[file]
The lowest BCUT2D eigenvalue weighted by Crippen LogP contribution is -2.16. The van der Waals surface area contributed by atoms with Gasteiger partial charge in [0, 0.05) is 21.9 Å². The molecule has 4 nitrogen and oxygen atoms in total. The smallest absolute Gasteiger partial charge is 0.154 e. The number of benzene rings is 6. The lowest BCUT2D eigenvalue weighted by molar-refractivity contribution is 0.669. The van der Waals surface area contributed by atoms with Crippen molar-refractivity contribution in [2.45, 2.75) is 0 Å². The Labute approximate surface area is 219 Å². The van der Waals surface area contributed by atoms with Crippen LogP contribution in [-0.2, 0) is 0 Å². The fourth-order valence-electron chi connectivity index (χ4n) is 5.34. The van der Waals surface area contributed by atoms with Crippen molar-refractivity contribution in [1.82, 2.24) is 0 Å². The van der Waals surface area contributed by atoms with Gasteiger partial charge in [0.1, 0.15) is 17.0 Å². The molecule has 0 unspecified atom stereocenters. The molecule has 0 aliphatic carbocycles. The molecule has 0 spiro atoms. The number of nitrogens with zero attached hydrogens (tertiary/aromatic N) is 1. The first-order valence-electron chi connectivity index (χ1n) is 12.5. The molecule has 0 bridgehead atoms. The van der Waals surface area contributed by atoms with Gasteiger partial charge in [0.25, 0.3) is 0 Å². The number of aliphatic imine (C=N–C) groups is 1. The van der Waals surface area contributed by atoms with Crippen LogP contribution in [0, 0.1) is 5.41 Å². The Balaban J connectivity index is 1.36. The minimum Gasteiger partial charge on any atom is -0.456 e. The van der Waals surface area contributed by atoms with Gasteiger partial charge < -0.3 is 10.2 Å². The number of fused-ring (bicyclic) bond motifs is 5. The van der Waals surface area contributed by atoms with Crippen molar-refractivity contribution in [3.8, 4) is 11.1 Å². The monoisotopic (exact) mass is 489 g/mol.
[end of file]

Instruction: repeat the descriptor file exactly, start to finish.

The lowest BCUT2D eigenvalue weighted by Crippen LogP contribution is -2.16. The van der Waals surface area contributed by atoms with Gasteiger partial charge in [0, 0.05) is 21.9 Å². The molecule has 4 nitrogen and oxygen atoms in total. The smallest absolute Gasteiger partial charge is 0.154 e. The number of benzene rings is 6. The lowest BCUT2D eigenvalue weighted by molar-refractivity contribution is 0.669. The van der Waals surface area contributed by atoms with Crippen molar-refractivity contribution in [2.45, 2.75) is 0 Å². The Labute approximate surface area is 219 Å². The van der Waals surface area contributed by atoms with Crippen LogP contribution in [-0.2, 0) is 0 Å². The fourth-order valence-electron chi connectivity index (χ4n) is 5.34. The van der Waals surface area contributed by atoms with Crippen molar-refractivity contribution in [1.82, 2.24) is 0 Å². The van der Waals surface area contributed by atoms with Gasteiger partial charge in [0.1, 0.15) is 17.0 Å². The molecule has 0 unspecified atom stereocenters. The molecule has 0 aliphatic carbocycles. The molecule has 0 spiro atoms. The number of nitrogens with zero attached hydrogens (tertiary/aromatic N) is 1. The first-order valence-electron chi connectivity index (χ1n) is 12.5. The molecule has 0 bridgehead atoms. The van der Waals surface area contributed by atoms with Gasteiger partial charge in [0.25, 0.3) is 0 Å². The number of aliphatic imine (C=N–C) groups is 1. The van der Waals surface area contributed by atoms with Crippen LogP contribution in [0, 0.1) is 5.41 Å². The Balaban J connectivity index is 1.36. The minimum Gasteiger partial charge on any atom is -0.456 e. The van der Waals surface area contributed by atoms with Gasteiger partial charge < -0.3 is 10.2 Å². The number of fused-ring (bicyclic) bond motifs is 5. The van der Waals surface area contributed by atoms with Crippen molar-refractivity contribution in [3.8, 4) is 11.1 Å². The monoisotopic (exact) mass is 489 g/mol.